According to Al Jazeera’s recent article the “Mekong River plunged to its lowest level in 20 years.”
The Mekong river originates in China and flows south through the Tibetan Plateau, and along the border of Burma, Laos, Thailand, through Cambodia and out its delta in Vietnam.
Al Jazeera interviewed Andrew Walker, a researcher at Australian National University, who suggests that the dams are for hydropower, and aren’t for anything other than energy generation. Walker elaborated saying,
“There might be some minor fluctuations given the balance between dam filling and release, in comparison to the effect of the very low rainfall throughout the region over the past year….Water shortages in the dry season in Southeast Asia are not unusual at all.”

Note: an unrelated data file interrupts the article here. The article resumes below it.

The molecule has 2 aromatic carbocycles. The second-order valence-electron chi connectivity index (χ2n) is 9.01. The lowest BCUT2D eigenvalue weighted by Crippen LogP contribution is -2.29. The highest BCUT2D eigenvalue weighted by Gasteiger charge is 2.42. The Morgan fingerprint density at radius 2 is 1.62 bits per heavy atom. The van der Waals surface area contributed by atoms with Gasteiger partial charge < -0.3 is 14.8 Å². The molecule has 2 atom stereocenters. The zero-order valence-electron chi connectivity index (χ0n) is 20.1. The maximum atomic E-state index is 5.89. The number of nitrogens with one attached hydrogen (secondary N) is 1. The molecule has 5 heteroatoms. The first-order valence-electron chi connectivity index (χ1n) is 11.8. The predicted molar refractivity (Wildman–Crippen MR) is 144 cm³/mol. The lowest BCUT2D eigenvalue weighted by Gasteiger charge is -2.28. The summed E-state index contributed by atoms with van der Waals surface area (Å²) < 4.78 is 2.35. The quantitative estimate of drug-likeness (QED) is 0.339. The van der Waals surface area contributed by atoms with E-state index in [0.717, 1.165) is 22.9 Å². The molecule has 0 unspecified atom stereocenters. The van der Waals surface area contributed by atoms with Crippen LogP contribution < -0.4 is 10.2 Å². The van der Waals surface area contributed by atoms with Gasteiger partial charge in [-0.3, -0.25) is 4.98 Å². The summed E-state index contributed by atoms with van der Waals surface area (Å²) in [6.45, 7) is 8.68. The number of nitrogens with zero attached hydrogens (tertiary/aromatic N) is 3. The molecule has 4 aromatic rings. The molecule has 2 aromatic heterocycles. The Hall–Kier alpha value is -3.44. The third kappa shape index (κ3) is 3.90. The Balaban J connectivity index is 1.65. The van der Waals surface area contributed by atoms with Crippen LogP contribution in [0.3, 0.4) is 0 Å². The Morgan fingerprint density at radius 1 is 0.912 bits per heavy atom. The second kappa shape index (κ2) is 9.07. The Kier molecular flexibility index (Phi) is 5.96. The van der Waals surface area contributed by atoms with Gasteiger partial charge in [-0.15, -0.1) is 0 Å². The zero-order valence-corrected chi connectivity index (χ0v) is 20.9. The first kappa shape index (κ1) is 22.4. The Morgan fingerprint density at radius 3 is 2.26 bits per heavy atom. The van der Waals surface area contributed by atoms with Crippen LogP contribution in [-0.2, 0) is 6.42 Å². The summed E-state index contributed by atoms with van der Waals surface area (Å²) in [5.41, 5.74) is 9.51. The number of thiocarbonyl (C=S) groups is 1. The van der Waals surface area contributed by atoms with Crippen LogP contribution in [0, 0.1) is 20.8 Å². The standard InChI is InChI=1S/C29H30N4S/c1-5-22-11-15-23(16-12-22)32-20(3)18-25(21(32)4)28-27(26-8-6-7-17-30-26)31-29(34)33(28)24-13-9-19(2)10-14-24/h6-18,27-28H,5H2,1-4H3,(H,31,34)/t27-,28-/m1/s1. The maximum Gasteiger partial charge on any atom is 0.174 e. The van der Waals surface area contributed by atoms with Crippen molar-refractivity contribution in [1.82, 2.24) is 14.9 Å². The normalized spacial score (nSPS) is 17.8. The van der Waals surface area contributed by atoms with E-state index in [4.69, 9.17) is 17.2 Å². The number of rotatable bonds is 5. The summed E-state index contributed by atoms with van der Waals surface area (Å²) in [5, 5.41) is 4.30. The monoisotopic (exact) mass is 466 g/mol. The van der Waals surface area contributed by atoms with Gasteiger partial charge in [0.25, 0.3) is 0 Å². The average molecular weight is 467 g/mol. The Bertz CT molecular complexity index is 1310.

Experts within the basin have a different attitude. Witoon Permpongsarcheren of the Mekong Energy and Ecology Network said:
“..upward of the Golden Triangle there are no main tributaries from Laos…So whatever is happening with the flow at the Golden Triangle is almost 100 per cent from China.”
This seems to be a classic case of the upstream riparian holding all the cards. That is to say, China has the economic clout, military strength, and upstream hydrology.
The Mekong River Commission (MRC), formed in 1995 (after many decades of nascence) is comprised of Cambodia, Lao PDR, Thailand and Viet Nam. The absence of China in the MRC makes comprehensive water management plans impossible.
This month, WaterSecurity will explore the emergence of the MRC, other state and non-state actors in the Basin, as well as the future of this basin in terms physical drivers such as climate change and social drivers such as China’s longterm energy demand.